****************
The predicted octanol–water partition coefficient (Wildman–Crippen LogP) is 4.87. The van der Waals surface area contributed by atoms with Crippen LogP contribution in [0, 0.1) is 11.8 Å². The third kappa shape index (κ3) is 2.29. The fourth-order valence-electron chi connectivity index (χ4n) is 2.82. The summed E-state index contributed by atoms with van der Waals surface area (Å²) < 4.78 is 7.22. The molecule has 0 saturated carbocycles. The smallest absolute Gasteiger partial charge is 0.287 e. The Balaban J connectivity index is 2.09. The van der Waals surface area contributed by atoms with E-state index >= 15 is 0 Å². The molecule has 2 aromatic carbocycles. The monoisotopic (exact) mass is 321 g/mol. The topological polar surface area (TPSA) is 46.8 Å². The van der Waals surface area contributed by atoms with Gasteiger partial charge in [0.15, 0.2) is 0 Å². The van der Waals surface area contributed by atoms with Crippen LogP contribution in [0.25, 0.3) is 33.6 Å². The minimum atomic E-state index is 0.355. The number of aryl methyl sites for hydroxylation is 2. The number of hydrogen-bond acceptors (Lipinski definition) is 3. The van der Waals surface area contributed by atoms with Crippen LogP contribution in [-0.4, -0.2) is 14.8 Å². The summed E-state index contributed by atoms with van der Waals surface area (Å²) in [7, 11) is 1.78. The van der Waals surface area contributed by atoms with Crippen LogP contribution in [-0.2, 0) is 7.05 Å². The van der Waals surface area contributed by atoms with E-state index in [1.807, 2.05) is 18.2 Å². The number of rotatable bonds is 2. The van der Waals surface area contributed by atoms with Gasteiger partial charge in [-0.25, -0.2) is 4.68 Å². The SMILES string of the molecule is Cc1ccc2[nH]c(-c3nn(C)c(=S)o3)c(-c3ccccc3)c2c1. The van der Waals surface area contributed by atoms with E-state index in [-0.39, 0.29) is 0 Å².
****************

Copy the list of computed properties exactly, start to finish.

The predicted octanol–water partition coefficient (Wildman–Crippen LogP) is 4.87. The van der Waals surface area contributed by atoms with Crippen LogP contribution in [0, 0.1) is 11.8 Å². The third kappa shape index (κ3) is 2.29. The fourth-order valence-electron chi connectivity index (χ4n) is 2.82. The summed E-state index contributed by atoms with van der Waals surface area (Å²) < 4.78 is 7.22. The molecule has 0 saturated carbocycles. The smallest absolute Gasteiger partial charge is 0.287 e. The Balaban J connectivity index is 2.09. The van der Waals surface area contributed by atoms with E-state index >= 15 is 0 Å². The molecule has 2 aromatic carbocycles. The monoisotopic (exact) mass is 321 g/mol. The topological polar surface area (TPSA) is 46.8 Å². The van der Waals surface area contributed by atoms with Gasteiger partial charge in [0.15, 0.2) is 0 Å². The van der Waals surface area contributed by atoms with Crippen LogP contribution in [0.25, 0.3) is 33.6 Å². The minimum atomic E-state index is 0.355. The number of aryl methyl sites for hydroxylation is 2. The number of hydrogen-bond acceptors (Lipinski definition) is 3. The van der Waals surface area contributed by atoms with Crippen LogP contribution in [-0.4, -0.2) is 14.8 Å². The summed E-state index contributed by atoms with van der Waals surface area (Å²) in [7, 11) is 1.78. The van der Waals surface area contributed by atoms with Crippen LogP contribution in [-0.2, 0) is 7.05 Å². The van der Waals surface area contributed by atoms with E-state index in [1.807, 2.05) is 18.2 Å². The number of rotatable bonds is 2. The van der Waals surface area contributed by atoms with Gasteiger partial charge in [-0.25, -0.2) is 4.68 Å². The SMILES string of the molecule is Cc1ccc2[nH]c(-c3nn(C)c(=S)o3)c(-c3ccccc3)c2c1. The van der Waals surface area contributed by atoms with E-state index in [-0.39, 0.29) is 0 Å².